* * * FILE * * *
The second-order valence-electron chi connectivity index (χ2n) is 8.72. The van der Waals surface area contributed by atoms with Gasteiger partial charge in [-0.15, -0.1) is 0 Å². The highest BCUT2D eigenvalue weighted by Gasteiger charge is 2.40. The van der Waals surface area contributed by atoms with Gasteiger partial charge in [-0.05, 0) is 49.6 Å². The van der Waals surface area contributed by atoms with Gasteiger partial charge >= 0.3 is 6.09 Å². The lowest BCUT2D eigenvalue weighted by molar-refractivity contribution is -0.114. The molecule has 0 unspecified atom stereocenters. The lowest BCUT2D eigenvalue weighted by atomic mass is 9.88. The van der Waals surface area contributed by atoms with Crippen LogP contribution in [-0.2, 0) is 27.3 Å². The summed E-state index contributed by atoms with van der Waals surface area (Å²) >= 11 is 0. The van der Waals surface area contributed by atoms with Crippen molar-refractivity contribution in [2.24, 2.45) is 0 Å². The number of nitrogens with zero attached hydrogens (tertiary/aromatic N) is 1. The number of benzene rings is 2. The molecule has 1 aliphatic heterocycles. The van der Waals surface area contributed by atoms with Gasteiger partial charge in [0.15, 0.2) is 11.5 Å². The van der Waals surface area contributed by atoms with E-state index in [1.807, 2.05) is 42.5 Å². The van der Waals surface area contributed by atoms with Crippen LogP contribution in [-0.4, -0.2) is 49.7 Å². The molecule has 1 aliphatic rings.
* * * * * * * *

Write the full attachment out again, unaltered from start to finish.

The second-order valence-electron chi connectivity index (χ2n) is 8.72. The van der Waals surface area contributed by atoms with Gasteiger partial charge in [-0.15, -0.1) is 0 Å². The highest BCUT2D eigenvalue weighted by Gasteiger charge is 2.40. The van der Waals surface area contributed by atoms with Gasteiger partial charge in [-0.05, 0) is 49.6 Å². The van der Waals surface area contributed by atoms with Gasteiger partial charge >= 0.3 is 6.09 Å². The lowest BCUT2D eigenvalue weighted by molar-refractivity contribution is -0.114. The molecule has 0 unspecified atom stereocenters. The lowest BCUT2D eigenvalue weighted by atomic mass is 9.88. The van der Waals surface area contributed by atoms with Crippen LogP contribution in [-0.2, 0) is 27.3 Å². The summed E-state index contributed by atoms with van der Waals surface area (Å²) >= 11 is 0. The van der Waals surface area contributed by atoms with Crippen molar-refractivity contribution in [2.24, 2.45) is 0 Å². The number of nitrogens with zero attached hydrogens (tertiary/aromatic N) is 1. The number of benzene rings is 2. The molecule has 1 aliphatic heterocycles. The van der Waals surface area contributed by atoms with Gasteiger partial charge in [0.15, 0.2) is 11.5 Å². The van der Waals surface area contributed by atoms with E-state index in [1.807, 2.05) is 42.5 Å². The van der Waals surface area contributed by atoms with Crippen LogP contribution in [-0.4, -0.2) is 49.7 Å². The molecule has 1 aliphatic rings.